由 Brendon Nafziger
, DOTmed News Associate Editor | February 14, 2013
A group of radiologists pore over CT scans, looking for lesions. While they do a pretty good job finding anomalies, nearly all of them miss the 800-pound (or rather, 80-pixel) gorilla. Literally.
In a small study, 83 percent of radiologists hunting for tumors in a series of CT slides missed an image of a man in a gorilla suit in the upper-right side of the frame, according to a write-up of the study by Wray Herbert for the Association for Psychological Science. The study, which has not yet been published, should appear in a future issue of the journal Psychological Science.
The experiment, carried out by Jeremy Wolfe's lab at Brigham and Woman's Hospital, is a nod to the famous "gorilla basketball" experiment, where participants were asked to watch a video and count the number of passes of a basketball between players. At one point in the video, a man in a gorilla suit strides by, and most volunteers don't notice him and can't remember having seen him. They were suffering from what's now called "inattentional blindness."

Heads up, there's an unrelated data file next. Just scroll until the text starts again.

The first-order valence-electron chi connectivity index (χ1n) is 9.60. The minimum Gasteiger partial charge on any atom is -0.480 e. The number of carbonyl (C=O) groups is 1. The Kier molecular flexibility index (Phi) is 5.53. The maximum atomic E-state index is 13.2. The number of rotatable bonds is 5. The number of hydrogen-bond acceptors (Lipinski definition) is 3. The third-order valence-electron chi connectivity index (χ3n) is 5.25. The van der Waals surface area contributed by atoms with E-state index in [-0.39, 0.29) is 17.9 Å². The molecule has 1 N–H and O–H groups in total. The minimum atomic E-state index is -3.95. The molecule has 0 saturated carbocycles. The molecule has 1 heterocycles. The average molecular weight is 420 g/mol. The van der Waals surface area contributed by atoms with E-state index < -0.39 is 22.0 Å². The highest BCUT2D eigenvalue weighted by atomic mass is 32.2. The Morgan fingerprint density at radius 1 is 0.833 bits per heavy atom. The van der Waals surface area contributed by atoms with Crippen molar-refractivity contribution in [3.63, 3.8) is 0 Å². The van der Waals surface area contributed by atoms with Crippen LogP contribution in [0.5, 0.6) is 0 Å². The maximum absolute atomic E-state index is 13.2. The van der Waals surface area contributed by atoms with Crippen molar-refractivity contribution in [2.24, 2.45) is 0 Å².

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For the study, the researchers apparently showed 24 radiologists and a similar group of untrained volunteers a series of lung CT scans from five patients. Everyone was asked to find 10 "nodules" hidden in the scans. In the last series, the tiny gorilla appeared in five images. While small and maybe a bit hard to see (it's a mostly black image on a black background), the gorilla image was nonetheless 48 times bigger than the nodules the radiologists were looking for.
The results: 20 of the 24 radiologists missed the gorilla. However, many of them "saw" the beastie, as eye-tracking data apparently shows that they looked at it, they just never realized that they did. Still, they did better than untrained volunteers, all of whom skipped the simian, according to the write-up of the study. Also, the doctors did better at picking out the nodules.
So how serious is this? Herbert admits that this kind of visual search is "notoriously difficult" but that it could be worrying that "83 percent of these highly trained physicians missed what might have been a life-threatening anomaly." Nonetheless, some caveats are in order: the study isn't out yet, and in any case it's a small one.